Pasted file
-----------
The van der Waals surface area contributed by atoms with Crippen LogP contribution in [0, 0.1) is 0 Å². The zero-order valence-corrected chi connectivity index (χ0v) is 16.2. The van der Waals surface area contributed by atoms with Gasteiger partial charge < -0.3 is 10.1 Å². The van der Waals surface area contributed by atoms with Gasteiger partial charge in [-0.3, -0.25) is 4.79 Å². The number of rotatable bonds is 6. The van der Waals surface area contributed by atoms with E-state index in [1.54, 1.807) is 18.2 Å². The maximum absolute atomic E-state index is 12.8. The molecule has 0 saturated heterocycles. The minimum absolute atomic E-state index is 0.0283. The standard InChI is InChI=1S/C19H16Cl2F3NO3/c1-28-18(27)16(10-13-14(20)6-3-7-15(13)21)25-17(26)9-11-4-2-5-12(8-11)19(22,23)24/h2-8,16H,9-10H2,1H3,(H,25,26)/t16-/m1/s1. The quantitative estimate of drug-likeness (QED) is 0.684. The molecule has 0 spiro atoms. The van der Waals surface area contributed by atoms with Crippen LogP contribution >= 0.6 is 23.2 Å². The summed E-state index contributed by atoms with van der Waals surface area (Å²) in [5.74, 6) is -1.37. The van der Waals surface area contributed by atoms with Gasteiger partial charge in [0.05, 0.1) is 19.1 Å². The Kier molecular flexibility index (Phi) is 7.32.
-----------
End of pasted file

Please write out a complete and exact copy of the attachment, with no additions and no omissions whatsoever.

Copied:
The van der Waals surface area contributed by atoms with Crippen LogP contribution in [0, 0.1) is 0 Å². The zero-order valence-corrected chi connectivity index (χ0v) is 16.2. The van der Waals surface area contributed by atoms with Gasteiger partial charge < -0.3 is 10.1 Å². The van der Waals surface area contributed by atoms with Gasteiger partial charge in [-0.3, -0.25) is 4.79 Å². The number of rotatable bonds is 6. The van der Waals surface area contributed by atoms with E-state index in [1.54, 1.807) is 18.2 Å². The maximum absolute atomic E-state index is 12.8. The molecule has 0 saturated heterocycles. The minimum absolute atomic E-state index is 0.0283. The standard InChI is InChI=1S/C19H16Cl2F3NO3/c1-28-18(27)16(10-13-14(20)6-3-7-15(13)21)25-17(26)9-11-4-2-5-12(8-11)19(22,23)24/h2-8,16H,9-10H2,1H3,(H,25,26)/t16-/m1/s1. The quantitative estimate of drug-likeness (QED) is 0.684. The molecule has 0 spiro atoms. The van der Waals surface area contributed by atoms with Crippen LogP contribution >= 0.6 is 23.2 Å². The summed E-state index contributed by atoms with van der Waals surface area (Å²) in [5.74, 6) is -1.37. The van der Waals surface area contributed by atoms with Gasteiger partial charge in [0.05, 0.1) is 19.1 Å². The Kier molecular flexibility index (Phi) is 7.32.